Greenhouse operators are also seeing a bright future with new growing techniques and technologies. Mastronardi is working with Phillips to trial an LED interlighting system at its Coldwater, Mich. facility, with the intention of growing tomatoes 12 months a year. The company’s EnviroFresh Farms in Courtright, Ont., is on the cutting-edge of green technology, utilizing waste steam and carbon dioxide from a neighbouring fertilizer company to grow produce. “We take the waste [steam] and CO2 out of this industrial facility and we pump into our greenhouse, which in turn makes our greenhouse carbon negative,” says Veillon.
Another quantum leap forward in vegetable greenhouses is the potential use of robotics to undertake tasks like harvesting. Vineland Research and Innovation Centre in Ontario’s Niagara region is developing robots that harvest and package mushrooms. The software that indicates what mushrooms to pick has already been developed, and Vineland is currently testing individual components of the robot, such as the gripper tool that grabs the mushroom. The aim of the technology is to alleviate both the cost of labour and challenges in labour supply.
“The biggest single issue in horticulture in Canada today is labour,” says Jim Brandle, CEO of Vineland Research and Innovation Centre. “While we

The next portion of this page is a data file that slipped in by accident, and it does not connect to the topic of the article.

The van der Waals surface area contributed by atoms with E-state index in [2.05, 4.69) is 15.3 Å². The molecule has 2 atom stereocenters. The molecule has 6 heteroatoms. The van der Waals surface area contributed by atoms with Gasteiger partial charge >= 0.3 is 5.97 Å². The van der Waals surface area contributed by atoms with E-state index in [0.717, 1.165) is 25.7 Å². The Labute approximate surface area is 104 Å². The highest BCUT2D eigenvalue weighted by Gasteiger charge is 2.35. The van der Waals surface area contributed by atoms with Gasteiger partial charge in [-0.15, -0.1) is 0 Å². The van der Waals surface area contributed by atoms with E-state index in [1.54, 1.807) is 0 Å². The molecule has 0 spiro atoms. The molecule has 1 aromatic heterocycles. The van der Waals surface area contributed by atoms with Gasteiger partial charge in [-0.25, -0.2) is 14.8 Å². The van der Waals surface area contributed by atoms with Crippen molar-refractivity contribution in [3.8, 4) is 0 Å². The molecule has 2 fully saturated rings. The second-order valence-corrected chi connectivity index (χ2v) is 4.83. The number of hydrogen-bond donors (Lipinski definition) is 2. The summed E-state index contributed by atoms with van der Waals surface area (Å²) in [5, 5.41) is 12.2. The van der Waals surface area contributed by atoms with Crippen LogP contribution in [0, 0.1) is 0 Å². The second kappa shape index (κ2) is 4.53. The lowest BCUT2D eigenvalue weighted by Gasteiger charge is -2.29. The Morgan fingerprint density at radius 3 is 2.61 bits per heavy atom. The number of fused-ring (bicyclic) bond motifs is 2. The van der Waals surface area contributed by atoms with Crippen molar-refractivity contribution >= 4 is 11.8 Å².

have programs that alleviate the labour supply problem, such as offshore labour programs, we don’t have programs that alleviate the cost of labour.” Brandle thinks there will be widespread adoption of robotics in the future. “We’ll try to make them accessible in the sense that the cost of the machines and the payback periods are such that everybody will be able to use them,” he says.
Though it’s unlikely that small growers will turn to robots, they too are faced with labour challenges. “It’s a big-time problem,” says Fred Gittings, who started Grandora Gardens in Saskatoon, Sask. in 1990. “If you can breathe in Saskatoon, you have a job. It’s boom time….We’re seeing the same thing Alberta did 10 years ago, where you can work at McDonald’s and make $15 an hour. It’s tough to get labour.” But the flip side, he adds, is that “everybody’s got money.”
Gittings, who sells tomatoes, cucumbers, peppers and lettuce directly to consumers, says while the labour shortage isn’t totally preventing his one-acre greenhouse from expanding, it is a hindrance. “It’s certainly something we have to be cognizant of because before we expand, we have to have good people.”
Despite the challenges in the sector, continued product innovation and increased demand for greenhouse-grown vegetables means the forecast is nothing but sunshine.